Monday
Aug052013

Photo of the Day II

Cutting peat outside of Port Ellen on Islay.

It was rainy, misty, and cold that day and it made us crave a glass of peated whisky. In fact, looking at this photo makes me want a glass right now.

-David Driscoll

Sunday
Aug042013

Photo of the Day

Shadows of the trees on the chai at Chateau Ravignan, one of our Bas-Armagnac producers.

I'm very sensitive to weather and lighting when it comes to my mood. My fondest memories usually have to do more with the seasons than any particular event – walking home from school in November, playing outside in the Summer, etc. When I think of early Spring now, the transition out of Winter and into a softer light, I often think of Gascony now – the way the trees looked and the color of the sky.

Memories like that are often linked to booze as well. Thinking about early Spring makes me think of Gascony, which makes me want to drink Armagnac. Nostalgia plays a big role in why I like what I like. I know many people who can't stand the taste of grappa, yet I associate it with my parents staying up late in the Summer time after dinner. Today when I drink it I get a warm sensation – both in my stomach and in my heart.

-David Driscoll

Saturday
Aug032013

Scattered Thoughts

For all of you asking when we would get Elmer T. Lee back in stock, we've got it right now. The distributor for California, Young's Market, was out of stock for almost a month meaning that no retailer could reorder during the shortage. I got a lot of questions about when I was planning to order more, but I had to reply with, "I can't order more unfortunately. It's out of stock." That's how rumors of a Bourbon shortage get started, people take this information and run with it, yet in this case it was true: there wasn't any Elmer T. Lee to be had. This week Young's got another shipment from Buffalo Trace, but, since many retailers and bars had been out of stock for weeks, the demand was pent up – everyone bought in for double the amount they usually did, emptying out Young's Market instantly (along with all the Weller 107 that came with it), meaning that it's once again out of stock. The retail world of buying from distribution works just like the consumer version from retailers. Currently I've got 30 bottles of Elmer T. Lee until they're gone again and I'm out. That doesn't mean you won't find other stores that have it (just like some stores still have their Weller 12 and Rock Hill Farms), it just means that we might face a few periodic shorages here at K&L. I did try to put in another 20 cases for delivery next week, so hopefully those show up and fortify us until the inventory catches up. Again, I'm competing with everyone else who's hoping to avoid their own inventory issues.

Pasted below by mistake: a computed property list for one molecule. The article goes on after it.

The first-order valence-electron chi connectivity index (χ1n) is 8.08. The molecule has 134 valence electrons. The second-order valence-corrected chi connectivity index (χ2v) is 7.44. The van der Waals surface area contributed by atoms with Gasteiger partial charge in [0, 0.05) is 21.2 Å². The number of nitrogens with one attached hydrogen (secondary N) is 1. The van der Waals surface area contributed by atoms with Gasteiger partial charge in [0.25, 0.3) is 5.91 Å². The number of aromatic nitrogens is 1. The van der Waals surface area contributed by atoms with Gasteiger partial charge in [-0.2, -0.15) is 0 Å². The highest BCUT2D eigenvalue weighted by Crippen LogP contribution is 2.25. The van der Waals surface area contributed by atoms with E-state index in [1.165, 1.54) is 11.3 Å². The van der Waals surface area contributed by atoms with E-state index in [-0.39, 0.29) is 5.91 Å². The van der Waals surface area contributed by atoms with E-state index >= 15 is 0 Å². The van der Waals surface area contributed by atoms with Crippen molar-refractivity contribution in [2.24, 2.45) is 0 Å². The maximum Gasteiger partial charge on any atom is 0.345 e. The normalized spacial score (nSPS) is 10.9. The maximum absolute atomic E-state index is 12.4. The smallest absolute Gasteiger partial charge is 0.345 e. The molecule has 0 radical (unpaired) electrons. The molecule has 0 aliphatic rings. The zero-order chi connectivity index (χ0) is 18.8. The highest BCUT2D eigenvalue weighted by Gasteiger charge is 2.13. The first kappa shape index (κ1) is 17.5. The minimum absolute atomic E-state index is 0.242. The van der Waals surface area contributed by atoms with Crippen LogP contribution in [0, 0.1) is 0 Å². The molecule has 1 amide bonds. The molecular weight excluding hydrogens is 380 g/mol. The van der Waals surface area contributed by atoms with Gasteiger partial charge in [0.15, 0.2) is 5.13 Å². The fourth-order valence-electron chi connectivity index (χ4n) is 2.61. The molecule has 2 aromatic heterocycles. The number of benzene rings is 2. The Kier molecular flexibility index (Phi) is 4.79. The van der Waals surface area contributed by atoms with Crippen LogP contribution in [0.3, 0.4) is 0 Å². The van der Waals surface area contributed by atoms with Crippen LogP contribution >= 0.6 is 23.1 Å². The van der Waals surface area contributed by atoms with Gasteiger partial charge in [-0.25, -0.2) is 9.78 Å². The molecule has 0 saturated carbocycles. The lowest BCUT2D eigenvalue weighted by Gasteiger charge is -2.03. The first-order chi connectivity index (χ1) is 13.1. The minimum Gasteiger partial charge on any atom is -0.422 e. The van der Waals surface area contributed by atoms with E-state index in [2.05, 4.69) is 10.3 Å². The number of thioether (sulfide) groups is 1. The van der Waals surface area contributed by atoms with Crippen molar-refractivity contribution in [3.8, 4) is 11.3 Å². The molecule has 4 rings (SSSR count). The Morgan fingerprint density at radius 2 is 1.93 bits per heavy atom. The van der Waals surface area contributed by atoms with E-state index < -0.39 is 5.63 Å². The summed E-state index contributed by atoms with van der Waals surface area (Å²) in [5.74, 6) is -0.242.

I met with David Suro-Piñera from Siembra Azul tequila yesterday and received what was the equivalency of a graduate course in agave production. David has been working in the tequila business for thirty years and today contracts his Siembra Azul tequila from the Vivancos family distillery, otherwise known as NOM 1414 (the same as the ArteNOM reposado and Gran Dovejo tequila). I think our best tequilas at K&L are from Feliciano Vivancos, but it seems that David took his production methods to the extreme, specifying even the type of jima from the agave production – the process in which the penca (the agave leaves) are pulled from the ground. David went on to describe how the jima can affect sweetness, bitterness, and ultimately the flavor of each tequila. He prefers to control flavor via the jima, which to him is the most important process of tequila production overall.